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European Markets Under MIFID II – Easier Access Or More Hurdles?

European Markets Under MIFID II – Easier Access Or More Hurdles?

Apr. 19, 2016

Apr. 19, 2016

Approaching retail and elective professional clients

Although the European Commission proposed to postpone the implementation of the MiFID II regulation for another year until Jan. 3, 2018, third country market participants who want to stay in the European Market should nevertheless prepare for a stricter access regime to retail and elective professional clients (who have opted-in to be treated as professional clients).

So far the access to European markets for third country firms has been a patchwork of different requirements, varying from Member State to Member State and depending on the extent of the offered services on a cross-border basis. Up until now, the provision of financial services without running an EU branch was an attractive option.

MiFID II aims – in contrast to the first infrastructure market regulation – to harmonize the legal framework for third country firms providing investment services and activities to retail and elective professional clients in the EU.

Member States may require third country firms to establish a branch in their territory in case the foreign firm wants to provide investment services or perform investment activities in said Member State. Such a foreign branch would then need to be authorized by the competent national authority. The requirements for granting authorization to a third country branch are again set out in the Directive and are thus harmonized on the European level as to organizational, compliance and conduct of business specifications. It is specifically mentioned that Member States shall not treat any branch of third country firms more favorably than EU firms.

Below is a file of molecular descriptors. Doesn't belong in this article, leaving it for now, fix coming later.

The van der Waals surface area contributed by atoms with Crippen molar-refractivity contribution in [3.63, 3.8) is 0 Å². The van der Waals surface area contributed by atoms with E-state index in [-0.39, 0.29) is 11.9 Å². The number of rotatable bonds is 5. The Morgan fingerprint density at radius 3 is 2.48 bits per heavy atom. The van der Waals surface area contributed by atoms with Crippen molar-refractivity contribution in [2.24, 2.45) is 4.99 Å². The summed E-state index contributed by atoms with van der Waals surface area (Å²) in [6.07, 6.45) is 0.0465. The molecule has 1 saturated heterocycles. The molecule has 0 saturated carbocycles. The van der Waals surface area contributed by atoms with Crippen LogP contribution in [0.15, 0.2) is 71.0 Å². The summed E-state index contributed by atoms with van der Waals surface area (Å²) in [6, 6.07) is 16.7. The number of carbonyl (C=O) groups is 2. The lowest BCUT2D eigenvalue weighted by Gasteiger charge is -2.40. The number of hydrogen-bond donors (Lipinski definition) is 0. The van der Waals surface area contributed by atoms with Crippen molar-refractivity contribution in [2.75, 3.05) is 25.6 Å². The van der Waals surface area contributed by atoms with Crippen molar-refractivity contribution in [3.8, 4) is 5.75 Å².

Are cross-border services still allowed?

The passive freedom of services exemption – now explicitly stated in the Directive – will remain to offer the foreign firm access to European investors without any necessity of authorization by European regulators whenever the investor initiates at their own request the provision of investment services or activities by a foreign firm.

Foreign investment firms have made use of this exemption throughout Europe in the past and have partly used the existing business relationships once established by the investors to also offer new products and other services than the ones required by the investors initially.

The European legislator felt obliged to clarify that an initiative by such an investor shall not entitle the third country firm to market new categories of investment products or investment services to that client otherwise than through a branch. By adding this requirement, the European legislator has indeed intended to harmonize access to the European retail market through branches. It is expected that national authorities will restrict their administrative practice on the passive freedom of services exemption based on the guidance by MiFID II.

Access to professional clients

In addition, under MiFID third country firms will be allowed to freely approach professional clients such as other investment firms, credit institutions and fund managers. So they will be able to provide investment services and activities throughout the EU without establishing a branch once the third country firm has been recognized as equivalent to the European legal and supervisory standards by the European Commission.

In an upcoming article, we will discuss who will be eligible for the AIFMD third-country passport and when it will be available.


The authors Dr. Verena Ritter-Döring and Dr. Richard Reimer are lawyers at Hogan Lovells International LLP in Frankfurt and specialized in European and German financial regulatory law.


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